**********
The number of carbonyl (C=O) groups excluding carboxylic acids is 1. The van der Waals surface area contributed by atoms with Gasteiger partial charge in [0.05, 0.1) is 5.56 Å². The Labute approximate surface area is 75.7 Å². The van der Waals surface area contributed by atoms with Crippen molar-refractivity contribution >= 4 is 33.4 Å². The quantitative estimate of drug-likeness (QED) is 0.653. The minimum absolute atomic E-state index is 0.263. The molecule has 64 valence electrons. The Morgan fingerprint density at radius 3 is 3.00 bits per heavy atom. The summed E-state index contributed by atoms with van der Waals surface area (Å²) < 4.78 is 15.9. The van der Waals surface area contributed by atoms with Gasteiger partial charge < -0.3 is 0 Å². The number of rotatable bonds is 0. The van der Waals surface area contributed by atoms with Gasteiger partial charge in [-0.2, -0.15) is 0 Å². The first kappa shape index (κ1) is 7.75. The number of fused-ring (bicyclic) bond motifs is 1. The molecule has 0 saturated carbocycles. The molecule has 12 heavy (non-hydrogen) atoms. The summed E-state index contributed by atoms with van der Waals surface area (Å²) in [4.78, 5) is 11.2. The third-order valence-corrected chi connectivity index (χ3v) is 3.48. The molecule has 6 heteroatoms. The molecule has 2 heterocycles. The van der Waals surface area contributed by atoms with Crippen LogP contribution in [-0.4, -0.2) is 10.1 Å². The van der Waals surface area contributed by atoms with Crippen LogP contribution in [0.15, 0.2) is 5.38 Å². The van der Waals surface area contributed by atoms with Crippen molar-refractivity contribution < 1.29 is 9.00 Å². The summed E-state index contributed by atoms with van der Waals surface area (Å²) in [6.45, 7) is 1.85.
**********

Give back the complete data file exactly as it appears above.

The number of carbonyl (C=O) groups excluding carboxylic acids is 1. The van der Waals surface area contributed by atoms with Gasteiger partial charge in [0.05, 0.1) is 5.56 Å². The Labute approximate surface area is 75.7 Å². The van der Waals surface area contributed by atoms with Crippen molar-refractivity contribution >= 4 is 33.4 Å². The quantitative estimate of drug-likeness (QED) is 0.653. The minimum absolute atomic E-state index is 0.263. The molecule has 64 valence electrons. The Morgan fingerprint density at radius 3 is 3.00 bits per heavy atom. The summed E-state index contributed by atoms with van der Waals surface area (Å²) < 4.78 is 15.9. The van der Waals surface area contributed by atoms with Gasteiger partial charge < -0.3 is 0 Å². The number of rotatable bonds is 0. The van der Waals surface area contributed by atoms with Gasteiger partial charge in [-0.2, -0.15) is 0 Å². The first kappa shape index (κ1) is 7.75. The number of fused-ring (bicyclic) bond motifs is 1. The molecule has 0 saturated carbocycles. The molecule has 12 heavy (non-hydrogen) atoms. The summed E-state index contributed by atoms with van der Waals surface area (Å²) in [4.78, 5) is 11.2. The third-order valence-corrected chi connectivity index (χ3v) is 3.48. The molecule has 6 heteroatoms. The molecule has 2 heterocycles. The van der Waals surface area contributed by atoms with Crippen LogP contribution in [-0.4, -0.2) is 10.1 Å². The van der Waals surface area contributed by atoms with Crippen LogP contribution in [0.15, 0.2) is 5.38 Å². The van der Waals surface area contributed by atoms with Crippen molar-refractivity contribution < 1.29 is 9.00 Å². The summed E-state index contributed by atoms with van der Waals surface area (Å²) in [6.45, 7) is 1.85.